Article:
My frustration in getting this info to you is the fact that only by physically viewing the two different port configurations on the parts themselves can one see the true difference. The 993/1057 ports are beautifully contoured and easy to ‘open’ without reshaping being necessary. The race engine head shot above shows just how radical you can go on the Opel 993 ‘head. That Port size at the head face is 36.5×35.5mm and slightly oval due to the exit angle of the port.

Final note and here I do not wish to sound like that schoolmaster…but if the inlet port work is not done and the Ports opened significantly …especially on the newer heads….you are wasting time, energy and money on the rest…rather go and play darts or go fishing….that’s how strongly I need to make the point.



This is the method I use ….and the use of two stone types in opening the upper and mid-section of the ports

1- Stock port…note the closed upper and lower portions of the opening.

2- Start by opening the upper and sides of the port as viewed in the pic…target 34mm However open the port evenly around the radius to achieve an initial 33.5 diameter during porting, leaving 0.5 for final finishing.
Sides and upper portion as viewed must be opened vertically (straight down) into the port. This includes removing the ‘lump’on the upper section and running this smoothly down to the bifurcation. Do not polish the inlet ports, leave the rough grind marks from whatever stones/cutters you use …it is the size and shape of the port that is important….leave the surface finish unpolished

3- Lower section of the port as viewed in the pics…remove the ‘lump’ in the port and finish at the natural inlet angle of the casting.

4- This is what the completed head-face or ‘top’ portion of the port should look like at this point in the process….roughly 33.5mm dia with sides and upper section as viewed in the pic at vertical entry…. blending into the ’floor’ of the port at the natural cast angle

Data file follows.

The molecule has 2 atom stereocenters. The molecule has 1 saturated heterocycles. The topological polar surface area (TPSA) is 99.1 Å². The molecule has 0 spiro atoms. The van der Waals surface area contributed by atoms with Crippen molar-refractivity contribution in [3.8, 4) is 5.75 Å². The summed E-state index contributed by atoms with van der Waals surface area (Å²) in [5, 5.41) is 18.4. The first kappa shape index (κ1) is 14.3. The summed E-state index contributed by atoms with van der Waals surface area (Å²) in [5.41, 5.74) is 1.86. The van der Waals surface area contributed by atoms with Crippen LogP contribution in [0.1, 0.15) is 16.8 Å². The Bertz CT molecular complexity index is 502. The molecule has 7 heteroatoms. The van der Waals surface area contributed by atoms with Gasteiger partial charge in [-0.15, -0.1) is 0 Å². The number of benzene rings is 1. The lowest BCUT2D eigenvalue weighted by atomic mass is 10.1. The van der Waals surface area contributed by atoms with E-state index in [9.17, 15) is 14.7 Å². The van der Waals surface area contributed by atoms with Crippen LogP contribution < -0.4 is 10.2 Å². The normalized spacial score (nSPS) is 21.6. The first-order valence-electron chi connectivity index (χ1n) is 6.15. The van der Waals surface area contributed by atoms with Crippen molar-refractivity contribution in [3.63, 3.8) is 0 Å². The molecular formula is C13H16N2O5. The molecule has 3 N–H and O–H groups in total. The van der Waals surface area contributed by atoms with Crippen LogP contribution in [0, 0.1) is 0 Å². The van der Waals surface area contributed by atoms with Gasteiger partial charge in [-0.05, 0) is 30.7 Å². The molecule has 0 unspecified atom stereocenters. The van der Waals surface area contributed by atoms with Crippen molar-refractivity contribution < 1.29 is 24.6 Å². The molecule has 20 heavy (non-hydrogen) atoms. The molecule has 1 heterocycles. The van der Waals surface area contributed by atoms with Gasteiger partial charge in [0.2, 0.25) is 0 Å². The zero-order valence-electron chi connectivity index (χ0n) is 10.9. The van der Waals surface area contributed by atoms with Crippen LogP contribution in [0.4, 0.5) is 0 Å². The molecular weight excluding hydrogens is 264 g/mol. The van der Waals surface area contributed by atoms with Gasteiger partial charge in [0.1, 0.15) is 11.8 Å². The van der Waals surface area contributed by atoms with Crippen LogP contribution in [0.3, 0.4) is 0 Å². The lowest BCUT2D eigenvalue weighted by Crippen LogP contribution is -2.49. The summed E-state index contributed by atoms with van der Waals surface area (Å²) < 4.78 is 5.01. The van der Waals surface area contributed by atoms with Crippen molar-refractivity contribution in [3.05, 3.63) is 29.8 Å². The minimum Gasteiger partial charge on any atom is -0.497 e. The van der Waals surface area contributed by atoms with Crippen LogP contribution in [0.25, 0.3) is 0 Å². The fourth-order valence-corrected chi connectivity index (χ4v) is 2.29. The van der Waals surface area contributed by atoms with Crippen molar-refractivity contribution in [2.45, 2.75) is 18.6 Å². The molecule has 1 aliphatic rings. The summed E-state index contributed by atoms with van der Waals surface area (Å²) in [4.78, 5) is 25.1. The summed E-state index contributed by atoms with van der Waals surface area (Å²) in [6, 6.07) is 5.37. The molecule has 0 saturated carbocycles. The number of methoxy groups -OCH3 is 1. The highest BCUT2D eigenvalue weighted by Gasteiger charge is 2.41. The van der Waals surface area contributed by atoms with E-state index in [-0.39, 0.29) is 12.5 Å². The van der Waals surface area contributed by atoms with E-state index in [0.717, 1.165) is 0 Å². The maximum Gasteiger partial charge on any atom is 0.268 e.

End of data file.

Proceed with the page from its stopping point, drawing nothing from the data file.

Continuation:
5 – Opening the throat happens at the angle depicted in pic #5. Using the long stone shown, continue opening this section progressively and evenly in a circular motion.

6 – Keep the grinding tool at this angle and progressively open the port until you see a ‘tunnel’ forming down the port. Continue opening evenly until you achieve a port diameter of around 26.5mm

7 – At this point switch to a ball shaped stone and blend the port entry sections into the ‘tunnel’ section

This port shape/size will double the area and please see the note below on further work…At this point the port is 33.5mm at the head face and a final clean is required to get to a perfectly round 34mm port. We will cover the shaping of the throat lower down near the valve in Part 4.

The pics above are basically what was done back in the day on Road Spec cylinder heads for 1159 and 1256 VM engines. I have not done any further work on the restricted port design to optimise flow for ultra high power and Race Spec engines as all my more recent work has been on the 1962 to ’65 993 castings. We will be doing that over the next few months to see whether we can match the flow of the 993 packages. There is a school of thought that with really clever shaping techniques one could achieve superior flow performance….we will see.
However the point is that if there are any experienced tuners out there who have done the hard yards on these heads in more recent times …I’m sure readers would love to know what works for ultimate horsepower….


We have covered the fact that valve sizes are less critical to performance than most of the other head work. If one gets the porting and combustion chambers ‘right’ then increases in valve sizes start to make sense. Here is a list  of recommended valve sizes relative to bore dia

72 – 75 mm           993 – 1057 – 1078cc                    33 x 28

78 – 81 mm         1159 -1196 -1256c c                     34.5 x 30

82 – 83 mm         1289 -1320cc                                 35.5 x 30.5

The stock 34.5 X 30mm valve sizes used in the larger VM engines are perfect for a good road engine….no need to throw $ at this by increasing valve sizes…..however….reprofile the valves  as best possible compared to specially made valves shown.  For the Opel you can use the VM bigger valves…for road car applications only ….because many of these valves have butt welded stems. However there are both Honda and newer OHC Opel engine valves that can be used. (I recut the cotter groove where necessary to enable the use of the stock valve spring retainer for Opel applications.). NOTE…this work, along with the blending of the port into the valve seat area, is critical to good air flow. No rough edges…